When will China’s economic growth start to slow?
China reported a 6.8% year-on-year economic growth number for the first quarter. Again, the lack of volatility in the GDP data was striking. As the chart below reveals, economic growth has stayed within a bandwidth of just 0.1% since the final quarter of 2016. While this is suspicious at least, the real question is when China will let GDP growth come down, because it has to.
There are a couple of reasons why China’s GDP growth will slow. Firstly, over the last decade or so, economic growth has been driven by debt. The chart below shows the growth of debt of Chinese companies (black bars) against the growth of nominal GDP (blue bars). Growth in corporate debt has outpaced nominal GDP growth in eight out of ten calendar years since 2008, and in every year since 2012. The reason for comparing company debt with nominal GDP is that debt is a nominal metric. If inflation goes up, your debt will become smaller in real terms, hence we should also compare with a nominal measure of economic growth.
The result of all this debt accumulation is that in China the level of corporate debt as a percentage of GDP has risen to 160%. For comparison, in the US the level is around 45% of GDP. In many other economic regions, corporate debt levels are significantly lower than in China as well. In the long run, this credit-driven growth model is unsustainable, as the pile of debt and associated costs starts to hamper growth instead of driving it. The Chinese government is well aware of this, and has therefore introduced a wide range of measures to reduce debt growth. Hence the gap between credit growth and nominal GDP growth has decreased, but has not been reversed – at least not yet.
A second reason for slower growth is demographics. It was only a couple of years ago that the Chinese government abolished its one-child policy. It will take time for the effects of this ruling to become visible. In the meantime, China’s labor force will continue to decrease, bringing down (potential) GDP growth. A third factor is China’s goal to balance its economy. This means the share of the Chinese consumer will increase at the expense of investment. The chart below shows that investment still represents roughly 45% of GDP, whereas the percentage is closer to 20% in developed market economies. A rising middle class, higher levels of wealth, and perhaps also building fewer bridges to nowhere, will balance China’s economy. As consumer spending tends to rise less (but also much more gradually) than investment, China’s GDP growth is set to slow.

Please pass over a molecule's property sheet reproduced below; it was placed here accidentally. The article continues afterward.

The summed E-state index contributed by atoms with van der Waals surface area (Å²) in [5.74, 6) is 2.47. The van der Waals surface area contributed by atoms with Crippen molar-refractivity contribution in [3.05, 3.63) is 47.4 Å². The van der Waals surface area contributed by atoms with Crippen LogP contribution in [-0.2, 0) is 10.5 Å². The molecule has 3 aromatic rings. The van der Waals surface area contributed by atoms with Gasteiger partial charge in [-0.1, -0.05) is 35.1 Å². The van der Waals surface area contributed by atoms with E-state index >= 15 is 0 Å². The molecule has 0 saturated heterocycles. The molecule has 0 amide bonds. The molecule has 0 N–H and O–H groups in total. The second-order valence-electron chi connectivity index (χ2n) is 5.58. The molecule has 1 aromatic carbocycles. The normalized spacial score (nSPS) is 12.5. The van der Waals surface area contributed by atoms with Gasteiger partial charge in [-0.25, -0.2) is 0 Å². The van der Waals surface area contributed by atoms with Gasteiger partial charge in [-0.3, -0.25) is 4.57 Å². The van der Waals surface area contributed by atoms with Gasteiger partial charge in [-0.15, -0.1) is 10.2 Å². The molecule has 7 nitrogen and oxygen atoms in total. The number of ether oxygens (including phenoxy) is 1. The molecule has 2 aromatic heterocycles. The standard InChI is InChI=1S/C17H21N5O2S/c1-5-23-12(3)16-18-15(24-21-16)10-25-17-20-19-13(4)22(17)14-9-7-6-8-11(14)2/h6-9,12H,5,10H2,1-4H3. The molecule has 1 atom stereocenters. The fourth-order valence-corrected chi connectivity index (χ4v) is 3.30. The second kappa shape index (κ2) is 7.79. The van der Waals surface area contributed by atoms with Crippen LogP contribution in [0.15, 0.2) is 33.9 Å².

Obviously, a slowing of the world’s second-biggest economy is not exactly great news. However, all the factors impacting growth mentioned above are clearly visible. We can see it coming. Also, because China is still growing at an impressive pace, the government has some time to adjust. Nominal GDP growth of 11%, as it was in 2017, implies the corporate debt-to-GDP level will shrink by roughly 15% per year when corporate debt is kept unchanged. To be clear, the odds of corporate debt not rising any further are basically zero, but the example shows there is room to get the debt-to-GDP level down if credit growth falls well below nominal GDP growth. In addition, household debt-to-GDP is still much lower than in most developed markets.
This does not mean there is little risk in China’s economy. Quite the opposite. The lack of volatility in published GDP numbers confirms economic growth is steered artificially. We just don’t know what China’s real growth number is. But it remains difficult to forecast when China will ‘decide’ to let its economy slow and by how much. However, we do know that 160% of corporate debt-to-GDP is unsustainable, and growth will have to come down. The uncertainty surrounding China’s economic outlook could lead to a – perhaps unexpected – growth scare. Especially given that monetary policy, which pushed down interest rates all over the globe, has yet to normalize. Rising rates could prove to be a trigger for just such a growth scare. Therefore, expect China to be an important factor for many investment decisions, despite the difficulty at times in grasping exactly how the Chinese economy is performing.
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